Concerned citizens are speaking out to limit:
• More crowding of already crowded schools
• Loss of green space
• Drainage issues
• Demand on an aging utility infrastructure
• More traffic / less parking

As a result of their actions on rezoning, City Council members Inga Selders, Bonnie Limbird, Piper Reimer, and Ian Graves have drawn challengers in the Nov. 7 election. The candidates running to protect the existing zoning framework in single-family neighborhoods are Edward Boersma (write-in candidate), Lori Sharp, Tyler Agniel, and Kelly Wyer. There is no incumbent against candidate Nicholas Reddell, who also is running to protect the existing zoning framework.

September 15, 2023: Court Again Changes Course, November Vote in Peril

After pressure from the city’s taxpayer-funded attorneys, the Johnson County District Court amended its Sept. 6 written opinion in the case filed by the city against its own citizens. As a result of the delays caused by the city’s lawsuit, it appears the people of Prairie Village will be denied the chance to vote on any of the citizen petitions in November, and PV United will now file an appeal as guaranteed by Kansas law.

On behalf of PV United, Prairie Village citizen Dan Schoepf said, “With a barrage of costly, taxpayer-funded lawsuits and legal maneuvers, the Prairie Village City Council appears to be succeeding in delaying a vote of the people on the citizen petition issues that mean so much to thousands in our community.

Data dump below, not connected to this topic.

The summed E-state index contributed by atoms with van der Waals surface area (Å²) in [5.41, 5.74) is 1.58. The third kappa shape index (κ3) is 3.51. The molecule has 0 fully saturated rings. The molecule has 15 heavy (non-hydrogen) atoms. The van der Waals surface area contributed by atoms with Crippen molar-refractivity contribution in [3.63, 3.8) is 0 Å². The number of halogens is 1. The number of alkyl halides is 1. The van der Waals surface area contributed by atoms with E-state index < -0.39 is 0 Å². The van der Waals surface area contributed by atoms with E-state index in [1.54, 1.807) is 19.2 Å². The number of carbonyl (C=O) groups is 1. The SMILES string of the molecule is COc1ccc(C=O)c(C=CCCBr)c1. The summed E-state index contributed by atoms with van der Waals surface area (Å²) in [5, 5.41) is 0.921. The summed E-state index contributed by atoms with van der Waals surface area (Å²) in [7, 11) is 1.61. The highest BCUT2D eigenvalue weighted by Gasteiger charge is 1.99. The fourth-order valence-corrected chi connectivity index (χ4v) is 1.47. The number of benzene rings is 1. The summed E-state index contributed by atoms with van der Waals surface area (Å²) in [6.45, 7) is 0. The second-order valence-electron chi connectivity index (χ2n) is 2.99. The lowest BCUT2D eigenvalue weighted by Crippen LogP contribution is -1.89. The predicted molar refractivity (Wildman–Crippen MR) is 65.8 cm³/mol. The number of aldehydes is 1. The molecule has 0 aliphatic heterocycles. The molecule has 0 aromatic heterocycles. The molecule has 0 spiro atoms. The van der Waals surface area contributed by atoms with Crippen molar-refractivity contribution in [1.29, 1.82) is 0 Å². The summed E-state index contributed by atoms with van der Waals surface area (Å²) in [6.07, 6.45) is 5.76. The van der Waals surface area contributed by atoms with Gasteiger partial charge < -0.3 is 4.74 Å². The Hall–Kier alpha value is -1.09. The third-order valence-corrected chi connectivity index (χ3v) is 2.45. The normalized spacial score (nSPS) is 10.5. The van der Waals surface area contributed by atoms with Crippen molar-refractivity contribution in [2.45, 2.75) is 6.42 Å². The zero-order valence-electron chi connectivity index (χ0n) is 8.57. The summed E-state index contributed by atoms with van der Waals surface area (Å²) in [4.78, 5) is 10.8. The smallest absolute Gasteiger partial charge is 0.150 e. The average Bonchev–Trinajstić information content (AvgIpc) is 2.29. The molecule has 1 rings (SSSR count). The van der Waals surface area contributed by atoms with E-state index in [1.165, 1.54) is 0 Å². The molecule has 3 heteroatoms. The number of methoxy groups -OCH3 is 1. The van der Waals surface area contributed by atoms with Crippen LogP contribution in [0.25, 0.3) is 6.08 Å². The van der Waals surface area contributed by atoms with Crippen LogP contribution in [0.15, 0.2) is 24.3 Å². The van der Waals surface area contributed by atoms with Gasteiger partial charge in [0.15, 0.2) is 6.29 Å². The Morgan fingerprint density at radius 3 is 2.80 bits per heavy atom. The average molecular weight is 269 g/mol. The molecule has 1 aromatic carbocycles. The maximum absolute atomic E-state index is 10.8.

“While it’s often said you can’t fight city hall, at least they can’t deny our right to weigh in on City Council members’ actions in the November election. We remain deeply committed to preserving what makes our community unique and desirable, despite the city’s aggressive attempts to run out the clock and silence us.”

A City Council candidate forum will be held Thursday, October 5, from 6 to 8 p.m. at the Meadowbrook Park Clubhouse.

September 8, 2023: City Council Doubles Down on Effort to Block Vote of the People

On September 7, Johnson County District Court Judge Rhonda Mason delivered a decision verbally from the bench in the city’s lawsuit to stop your citizen petitions. Later that day, the court released the judge’s written decision allowing a public vote on the petition to modernize the size of the City Council, while preventing a vote on the other two citizen petitions.

The city and the outside law firm it has hired to handle this case strenuously objected to the judge’s written ruling to grant a public vote on one of the petitions. So they worked late into the night to file several legal motions and memorandums to block your vote on technicalities.

In response, the judge convened another hearing with both sides and is now evaluating the arguments made in court and in court filings.

We remain PV United. All we’re asking for is for the city to allow the people of Prairie Village to vote!

August 16, 2023: City Council Denies the Will of the People

At a special City Council meeting, your elected council members refused to accept the will of thousands of Prairie Village residents. Instead, they chose to sue PV United and our attorney to stifle our voices and prevent the county-certified petitions from going to a vote.